It is not difficult to notice fissures emerge in the so-called “Shiite crescent” that reached its acme in 2016 and became almost full in 2017, after deterring ISIS in Iraq and after the Syrian regime restored Aleppo.
In Syria, Moscow leads the scene. It has struck a major deal with Israel, keeping Tehran and Shiite militias away from Israeli borders to a distance that may have reached 100 kilometers. Moscow has also promised to enforce order and mediate talks between Ankara and the Kurds and has talked about projects for reconstruction of Syria and is sending messages of reassurance in more than one direction. One can suppose that all this is taking place at the expense of the Iranian position in Syria.
It is obvious that Tehran has started to lose its eminence in its relation with the ruling Shiite elite in Iraq, although it’s still early to judge the path of receding Iranian influence in post-Saddam Iraq. Angry demonstrations in South Iraq over the performance of the ‘Shiite’ authority and Tehran’s inability to control them and the absence of an Iranian initiative to provide Iraq with electricity are all indicators, not that it lost its position in Iraq but that this position has been shaken and that this is likely to keep happening as long as its Iraqi “governments” continue to fail.
Tehran has lost its position as a source of trust that makes the Iraqi Shiite feel he is an extension of a regional power at the political, sectarian and economic levels. The collapse of the Iranian currency is a disaster for the Iraqi depositors in Iranian banks. The banking system in the Islamic Republic is no longer a dependable institution for Shiite Iraqi depositors who have lost half of their wealth due to US sanctions on Tehran.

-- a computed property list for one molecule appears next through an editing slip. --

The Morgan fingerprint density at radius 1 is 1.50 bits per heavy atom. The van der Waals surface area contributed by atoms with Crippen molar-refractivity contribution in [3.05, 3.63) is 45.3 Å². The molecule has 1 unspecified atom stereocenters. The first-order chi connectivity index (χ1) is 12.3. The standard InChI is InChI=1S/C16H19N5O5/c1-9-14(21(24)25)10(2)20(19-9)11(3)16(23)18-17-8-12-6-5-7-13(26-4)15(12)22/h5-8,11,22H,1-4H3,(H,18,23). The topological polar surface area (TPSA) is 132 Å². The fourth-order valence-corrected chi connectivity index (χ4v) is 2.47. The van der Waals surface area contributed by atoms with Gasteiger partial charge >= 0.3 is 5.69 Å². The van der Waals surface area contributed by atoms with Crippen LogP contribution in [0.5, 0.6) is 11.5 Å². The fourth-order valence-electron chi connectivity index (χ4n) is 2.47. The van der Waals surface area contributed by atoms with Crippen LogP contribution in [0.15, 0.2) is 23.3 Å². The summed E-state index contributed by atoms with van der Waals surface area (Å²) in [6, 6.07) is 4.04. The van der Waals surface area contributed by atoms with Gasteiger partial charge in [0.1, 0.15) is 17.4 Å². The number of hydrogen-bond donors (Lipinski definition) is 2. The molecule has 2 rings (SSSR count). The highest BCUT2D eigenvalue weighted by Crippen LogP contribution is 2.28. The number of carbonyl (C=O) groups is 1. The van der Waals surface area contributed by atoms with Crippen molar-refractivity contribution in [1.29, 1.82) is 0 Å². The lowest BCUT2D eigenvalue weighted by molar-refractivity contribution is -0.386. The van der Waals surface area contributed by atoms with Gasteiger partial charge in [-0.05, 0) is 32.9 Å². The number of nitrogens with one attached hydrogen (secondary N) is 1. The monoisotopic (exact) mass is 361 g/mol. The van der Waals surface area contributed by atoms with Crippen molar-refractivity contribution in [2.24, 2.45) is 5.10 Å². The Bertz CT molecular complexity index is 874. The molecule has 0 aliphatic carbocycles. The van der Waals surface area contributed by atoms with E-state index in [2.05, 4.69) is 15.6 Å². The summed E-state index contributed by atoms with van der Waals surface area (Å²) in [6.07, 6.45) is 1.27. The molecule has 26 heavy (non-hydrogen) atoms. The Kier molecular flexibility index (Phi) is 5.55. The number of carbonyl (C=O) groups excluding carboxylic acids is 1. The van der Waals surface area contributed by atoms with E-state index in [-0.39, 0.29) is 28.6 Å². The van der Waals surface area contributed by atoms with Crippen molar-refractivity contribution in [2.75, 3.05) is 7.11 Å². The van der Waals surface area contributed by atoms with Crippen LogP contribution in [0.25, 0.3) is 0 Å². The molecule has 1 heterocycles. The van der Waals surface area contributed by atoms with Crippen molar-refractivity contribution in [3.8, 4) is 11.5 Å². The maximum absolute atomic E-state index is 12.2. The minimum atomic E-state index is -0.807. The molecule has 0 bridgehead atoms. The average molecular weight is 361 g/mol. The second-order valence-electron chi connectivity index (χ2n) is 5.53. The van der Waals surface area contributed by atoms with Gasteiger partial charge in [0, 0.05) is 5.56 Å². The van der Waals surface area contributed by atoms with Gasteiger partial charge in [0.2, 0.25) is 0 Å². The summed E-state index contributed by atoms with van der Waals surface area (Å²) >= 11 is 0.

The banking system in the Islamic Republic is no longer a dependable institution for Iraqi depositors who have lost half of their wealthHazem al-Amin
Lebanon is the last country where we might expect such indicators because the tool of Tehran’s influence, represented by Hezbollah, remains the most coherent and the most capable of confronting this new Iranian weakness. However, this does not stop us from observing the Lebanese scene in light of the regional changes.
Hezbollah has increased its involvement in Lebanon’s internal situation on a daily basis. The group has become less “generous” with its affiliates and with the circles of those who benefit from it. Indicators in Beqaa suggest that Hezbollah is before a crisis due to depriving people there of basic services. In southern Lebanon, there are signs of a similar hardship as a result of the Shiite alliance’s monopoly of the Shiite share in the state. We should not wait for an uprising against Hezbollah, as the latter is still the only Shiite force in Lebanon, but this does not mean that unrest is not a sign of weakness which source is Tehran.
What is more important than these signs of fissures is what is happening within Iran itself. Demonstrations in cities continue as a result of the economic collapse and the decline of the currency’s value to unprecedented levels. According to semi-official reports, there are about one million Iranians who are not employed, a drastic rise in prices of goods and food products and collapse in almost all of the economic sectors as a result of the first round of US sanctions, which are expected to be augmented by more powerful ones.
It seems that this time Tehran is facing internal challenges that have begun to disrupt its regional task. However, this fissure, like any other, has shock waves which call for prudence before when rushing to celebrate the idea that this Iranian crescent system has been shaken. Some communities will not be able to survive the consequences of this collapse, and we are prepared for more civil wars in the wake of new collapses.
This article is also available in Arabic.
Hazem al-Amin is a writer and columnist.
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